Christmas and antitrust

It is this time of the year again: When you wander around Christmas markets, you can smell mulled wine and Christmas cookies everywhere, people are doing their (final) gift shopping, the company is coming together for the last party of the year (in some cases for the first time after the Covid break), and Last Christmas is playing over and over on the radio. In short: Christmas is just around the corner. Being the antitrust nerd that I am, I wanted to find out if there is any link between Christmas and antitrust.      

Petrol stations = Christmas tree dealers

This year, a subject of recurring discussions across Europe were the fuel prices at petrol stations, which surprisingly vary only slightly in a certain local area (see our posts here and here). A very similar feeling can creep up on you when looking for a Christmas tree in your neighbourhood. You might find that the prices for small, medium and large trees are usually exactly the same. This must be a cartel!?

There might be an alternative explanation, though: Similar to gas stations, it is not uncommon (at least in Germany) to display the tree prices on the stores or mobile sales stalls. In order to align prices, an agreement is therefore not required – the dealers can just make the same round as I do. So, before someone proves the opposite, I would not assume that there is an antitrust violation.

If similar prices nevertheless bother you, you either have to cut down a tree yourself (of course only where you are allowed to do it) or buy an artificial Christmas tree. The latter does not lose its needles and doesn’t have to be bought every year (but who likes artificial Christmas trees???).

Haha ok, but are there any real antitrust cases revolving around Christmas?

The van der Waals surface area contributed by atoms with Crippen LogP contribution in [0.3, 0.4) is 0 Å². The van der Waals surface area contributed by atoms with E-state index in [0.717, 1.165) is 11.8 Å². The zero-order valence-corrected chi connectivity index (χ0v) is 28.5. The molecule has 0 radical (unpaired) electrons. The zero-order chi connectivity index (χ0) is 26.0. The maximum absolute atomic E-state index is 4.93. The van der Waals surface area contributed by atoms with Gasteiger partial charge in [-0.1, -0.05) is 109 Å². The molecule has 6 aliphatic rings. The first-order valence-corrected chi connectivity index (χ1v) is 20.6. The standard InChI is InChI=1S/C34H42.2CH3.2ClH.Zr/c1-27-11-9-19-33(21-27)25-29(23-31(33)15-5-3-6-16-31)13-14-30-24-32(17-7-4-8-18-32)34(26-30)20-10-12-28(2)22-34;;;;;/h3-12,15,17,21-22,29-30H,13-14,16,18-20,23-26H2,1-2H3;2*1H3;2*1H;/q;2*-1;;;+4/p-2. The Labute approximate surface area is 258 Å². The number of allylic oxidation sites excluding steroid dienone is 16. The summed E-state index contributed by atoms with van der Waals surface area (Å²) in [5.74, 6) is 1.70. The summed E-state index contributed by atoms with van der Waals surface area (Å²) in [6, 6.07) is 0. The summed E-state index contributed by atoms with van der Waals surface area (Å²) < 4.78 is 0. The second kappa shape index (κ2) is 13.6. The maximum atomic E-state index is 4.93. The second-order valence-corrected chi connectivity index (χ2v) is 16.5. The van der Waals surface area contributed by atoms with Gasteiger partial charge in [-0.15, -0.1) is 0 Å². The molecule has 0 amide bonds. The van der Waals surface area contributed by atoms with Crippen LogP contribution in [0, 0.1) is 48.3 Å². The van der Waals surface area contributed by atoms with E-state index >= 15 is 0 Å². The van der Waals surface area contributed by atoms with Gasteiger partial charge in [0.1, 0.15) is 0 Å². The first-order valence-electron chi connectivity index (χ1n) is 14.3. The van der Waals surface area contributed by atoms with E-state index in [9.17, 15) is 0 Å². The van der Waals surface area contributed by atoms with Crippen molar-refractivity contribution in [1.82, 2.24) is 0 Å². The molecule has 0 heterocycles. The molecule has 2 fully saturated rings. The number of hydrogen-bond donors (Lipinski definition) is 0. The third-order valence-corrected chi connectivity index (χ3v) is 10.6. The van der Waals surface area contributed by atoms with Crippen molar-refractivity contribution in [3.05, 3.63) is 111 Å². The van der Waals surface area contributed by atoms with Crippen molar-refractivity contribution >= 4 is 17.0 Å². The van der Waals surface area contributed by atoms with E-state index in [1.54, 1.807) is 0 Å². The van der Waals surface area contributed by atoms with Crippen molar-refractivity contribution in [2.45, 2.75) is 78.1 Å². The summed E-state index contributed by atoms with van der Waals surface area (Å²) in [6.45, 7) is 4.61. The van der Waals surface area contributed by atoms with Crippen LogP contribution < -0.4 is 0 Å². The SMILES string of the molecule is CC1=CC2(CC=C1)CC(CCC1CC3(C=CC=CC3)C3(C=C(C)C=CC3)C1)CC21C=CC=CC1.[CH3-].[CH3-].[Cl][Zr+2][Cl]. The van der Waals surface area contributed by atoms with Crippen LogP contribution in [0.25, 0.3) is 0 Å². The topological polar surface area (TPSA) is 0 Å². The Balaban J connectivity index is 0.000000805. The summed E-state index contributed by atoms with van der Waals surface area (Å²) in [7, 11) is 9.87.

Of course there are – this brings us back to artificial Christmas trees. Who does not remember the case in which the US Department of Justice filed a civil antitrust suit, challenging the acquisition of Masterpiece, Inc. of Blakely, Pennsylvania by American Technical Industries, Inc., of New York (ATI) in 1973 (I don’t – but I was not even born back then)? Back at the time, ATI was the largest producer and Masterpiece was the seventh largest producer of artificial Christmas trees in the United States.

The US Department of Justice feared that the transaction would substantially lessen competition in the manufacture, import, and sale of artificial Christmas trees. In 1975, the parties, i.e. the DOJ and ATI agreed on a settlement, which allowed ATI to keep Masterpiece on the conditions that it shares certain patens with other industry players and abstains from acquiring another artificial Christmas tree company.

Sound like peaceful Christmas (although the parties agreed on the settlement in mid-July). However, similar to Christmas with the family, the peace lasted only briefly and when ATI tried to acquire another artificial Christmas tree producer in 1982, the DOJ apparently filed a civil contempt action.

But Europeans should not sit back with a grin and laugh at the Americans and their artificial Christmas trees – Europe has its very own antitrust Christmas case, which even concerns real Christmas trees: Apparently, the Danish Christmas Tree Growers Association instructed its members about minimum prices they should charge for their Christmas trees.

In what is known as the 2007 price fixing scandal (which is even on Wikipedia), the Danish prosecutor charged the association with price fixing in December 2007, so just before Christmas. The court of first instance imposed a fine of approximately EUR 27k on the association (and a personal fine on the president of the association). Upon appeal, the fine for the association was even increased to approximately EUR 55k by the court of second instance.

So, what is the conclusion this time?

Since a conclusion is always an integral part of my posts, I wanted to get me some roasted almonds and a mulled wine at the Christmas market to boost my creativity. As I had to find out, both cost more or less the same at all stalls. Nevertheless, the almonds were delicious. The mulled wine has warmed me up and the joyful excitement for Christmas also increased. So, I thought maybe you don’t have to look at everything from an antitrust perspective after all. Maybe.

We wish our readers a Merry Christmas, great holidays and a Happy New Year! After a short pause, the blog will return with full steam in 2023.

Photo by Norman Tsui on Unsplash